Building relationships, driving engagement, delivering value, securing customer retention. These are all critical focuses for B2B SaaS companies, especially now. These activities are brand-defining.
Customer Marketing plays an essential role in defining and executing on these strategies.
Understanding this, we hosted an interview with Kevin Lau, Global Head of Customer Advocacy Digital Experience at Adobe, to get his thoughts on how to elevate the Customer Marketing role, and what the leadership opportunities are for this function moving forward.
Hint: it’s more than just customer references and testimonials.
Here are a few lessons we took away from our conversation with Kevin, but you can catch the full interview here.
As Kevin puts it, many organizations relegate Customer Marketing to fulfilling sales references or writing customer stories. But the opportunity for Customer Marketers is more than just these two areas.
Customer Marketing really shines when it’s focused on customer engagement — developing relationships, developing influencers, and aligning strategies to the customer journey.
The problem, though, is that Customer Marketing teams today don’t get the resources that some of the other Marketing functions receive, like Demand Gen or Product Marketing.
But with customer retention becoming increasingly critical to our short and longterm success in B2B SaaS, there’s a real need for Customer Marketing to be elevated, and for resources to be dedicated to help drive meaningful impact for businesses and their customers.
Whether it’s working with Product, Support, or Customer Success the point is that cross-functional partnerships have to be built in order to get access to a holistic view of customer data.
Looking across data and feedback to understand:
Customer Marketing plays a key role in shaping a holistic view of the customer at both the account and individual level. The opportunity is then around how to use these metrics and this view to deepen relationships, create advocates, and ensure that the content being created actually resonates with your intended audience.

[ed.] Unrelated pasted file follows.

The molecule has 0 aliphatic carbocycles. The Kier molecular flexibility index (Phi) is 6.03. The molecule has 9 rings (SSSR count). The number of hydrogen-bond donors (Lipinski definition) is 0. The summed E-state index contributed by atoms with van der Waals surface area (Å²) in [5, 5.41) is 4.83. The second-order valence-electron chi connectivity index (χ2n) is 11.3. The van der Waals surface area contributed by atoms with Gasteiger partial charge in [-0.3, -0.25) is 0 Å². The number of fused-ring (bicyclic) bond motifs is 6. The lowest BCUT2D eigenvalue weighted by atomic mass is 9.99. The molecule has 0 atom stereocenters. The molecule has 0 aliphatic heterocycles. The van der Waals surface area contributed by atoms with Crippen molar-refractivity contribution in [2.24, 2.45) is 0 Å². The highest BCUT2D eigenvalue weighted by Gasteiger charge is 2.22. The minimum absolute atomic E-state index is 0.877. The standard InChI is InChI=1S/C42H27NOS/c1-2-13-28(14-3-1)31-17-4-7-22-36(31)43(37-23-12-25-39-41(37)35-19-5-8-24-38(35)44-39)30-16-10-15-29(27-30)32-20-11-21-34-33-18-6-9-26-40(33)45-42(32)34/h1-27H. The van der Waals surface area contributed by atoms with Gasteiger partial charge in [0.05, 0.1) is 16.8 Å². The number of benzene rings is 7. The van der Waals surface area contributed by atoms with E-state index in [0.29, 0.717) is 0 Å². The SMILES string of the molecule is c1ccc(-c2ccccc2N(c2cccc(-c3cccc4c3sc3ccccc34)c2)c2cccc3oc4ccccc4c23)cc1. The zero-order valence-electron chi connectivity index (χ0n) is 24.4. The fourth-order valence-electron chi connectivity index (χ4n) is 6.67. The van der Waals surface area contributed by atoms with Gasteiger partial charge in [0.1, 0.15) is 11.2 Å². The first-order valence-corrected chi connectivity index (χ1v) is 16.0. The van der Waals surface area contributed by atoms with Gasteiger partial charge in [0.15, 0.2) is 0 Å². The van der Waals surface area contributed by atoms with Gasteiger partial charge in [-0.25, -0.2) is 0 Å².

This allows Customer Marketers to not only make better decisions but to grow their visibility of the role in that process.
Just as not every Demand Gen marketer does the exact same thing (some focus on webinar pipeline and others on social and advertising), Customer Marketing responsibilities span from engagement to experience and retention.
With this in mind, this surfaces and opportunity for Customer Marketing to be split into distinct focus areas so that individuals and teams can focus deeply on outcomes.
At Adobe, Kevin’s team is focused specifically on Advocacy, which involves showcasing customers more successfully and telling their stories more broadly in a way that helps other customers.
They’re asking themselves:
By splitting up the responsibilities into different focus areas, it allows Customer Marketers to develop deeper partnerships across the organization and drive greater outcomes for the customer.
It’s easy for Customer Marketing to become catch-all roles, but as long as what you’re doing is tied back to revenue impact for the business, you can demonstrate the strategic value to the organization. And when you can demonstrate the impact of tactics, you can begin to build the case for additional resources and split functions.
That’s what differentiates really strong Customer Marketing programs from those that are just there on the sidelines. When you have a more strategic input, you’re given a seat at the table.
Especially right now, when customers are reevaluating what is a strategic solution or technology that they can’t live without vs. something that’s sort of nice to have, you want to obviously be on that side that’s “essential service.” And so I can’t stress enough that it has to be based on building..what’s in the best interest of the customer at the end of the day. Until you [Customer Marketers] start to think in terms of the customer journey, you’re always going to be put in a certain box around — like customer stories or just fulfilling references. – Keving Lau
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